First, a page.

It started as a pain in my lower back and side. I thought I had pulled a muscle lifting one of my kids. The pain continued through the weekend and by Monday I started running a low grade fever. I soon began to be concerned that something could be wrong with my kidney, so I called my physician and scheduled an appointment for the next day.
Throughout the evening, my temperature continued to rise and it soon became clear that I would not be able to make it to the next morning without medical attention. By the time I reached the Emergency Room, my fever was at a 106 and my heart rate was elevated.
A CT scan revealed that sometime in the past week I had passed a large kidney stone, which had damaged my kidney and caused an infection. I stayed overnight in Banner Del E. Webb’s observation unit, and was release with very strong antibiotics and pain medication.
I was so surprised that this kidney infection had come out of nowhere – or had it? About a week or so prior to this event, I had what I thought was a minor urinary tract infection, including some pain with urination and some spotting.
“Hematuria (blood in the urine) could be a sign of many diseases of the urinary tract, including the kidneys. This may include conditions such as infection, kidney stone, malignancy, and intrinsic disease of the kidneys like glomerulonephritis,” Dr. Steinway said.
I had always heard the old wives tale that drinking cranberry juice could prevent and even help heal kidney infections, but Dr. Steinway notes this is not the way to treat an infection. While some believe the juice can prevent infections from binding to the bladder (Dr. Steinway adds that a few studies show this is not the case) – it cannot stop an infection that is already there.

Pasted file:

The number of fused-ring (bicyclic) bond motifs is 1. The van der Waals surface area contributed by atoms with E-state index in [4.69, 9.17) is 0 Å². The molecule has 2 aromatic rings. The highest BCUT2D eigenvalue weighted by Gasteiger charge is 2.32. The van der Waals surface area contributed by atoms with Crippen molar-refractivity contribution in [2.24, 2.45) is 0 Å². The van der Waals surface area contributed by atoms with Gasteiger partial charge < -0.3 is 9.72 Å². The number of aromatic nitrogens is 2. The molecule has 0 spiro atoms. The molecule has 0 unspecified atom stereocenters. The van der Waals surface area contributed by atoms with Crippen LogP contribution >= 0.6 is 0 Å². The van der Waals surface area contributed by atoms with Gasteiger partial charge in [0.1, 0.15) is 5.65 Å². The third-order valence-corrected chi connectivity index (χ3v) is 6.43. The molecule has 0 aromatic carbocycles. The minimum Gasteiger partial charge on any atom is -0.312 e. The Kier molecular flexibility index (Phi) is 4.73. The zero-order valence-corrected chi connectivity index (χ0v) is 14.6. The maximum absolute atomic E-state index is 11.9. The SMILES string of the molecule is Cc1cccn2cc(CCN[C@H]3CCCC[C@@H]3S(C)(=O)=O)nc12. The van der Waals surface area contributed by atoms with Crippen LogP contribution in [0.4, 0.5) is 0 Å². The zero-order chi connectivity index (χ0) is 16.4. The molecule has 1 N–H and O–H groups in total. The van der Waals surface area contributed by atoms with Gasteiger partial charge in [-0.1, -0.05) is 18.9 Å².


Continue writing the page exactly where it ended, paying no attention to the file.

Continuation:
“Cranberry juice is not an effective treatment for a urinary tract infection. Bladder infections, if untreated, can lead to kidney infections and this can subsequently cause damage to the kidneys,” Dr. Steinway said.
While the juice may not be key to healthy kidneys, drinking water is one component, especially for those who are already prone to forming stones.
“There are many factors that affect one’s fluid status. Drinking enough water is important — as long as you do not have any fluid restrictions due to other medical conditions,” Dr. Steinway said. “For stone formers, it is recommended to produce at least 2 liters of urine per day to keep from stone formation.”
Overall, Dr. Steinway says that a healthy lifestyle equates to healthy kidneys.
“The two biggest insults to kidney function are high blood pressure and diabetes. A healthy diet and active lifestyle with proper maintenance and monitoring of blood pressure and blood sugar is essential for kidney health,” Dr. Steinway said.
If you have any concerns about your kidney health, please consult with your physician.
“Any blood in the urine, gross or microscopic, should be discussed with their physician and a consultation with a urologist may be required for further evaluation,” Dr. Steinway said.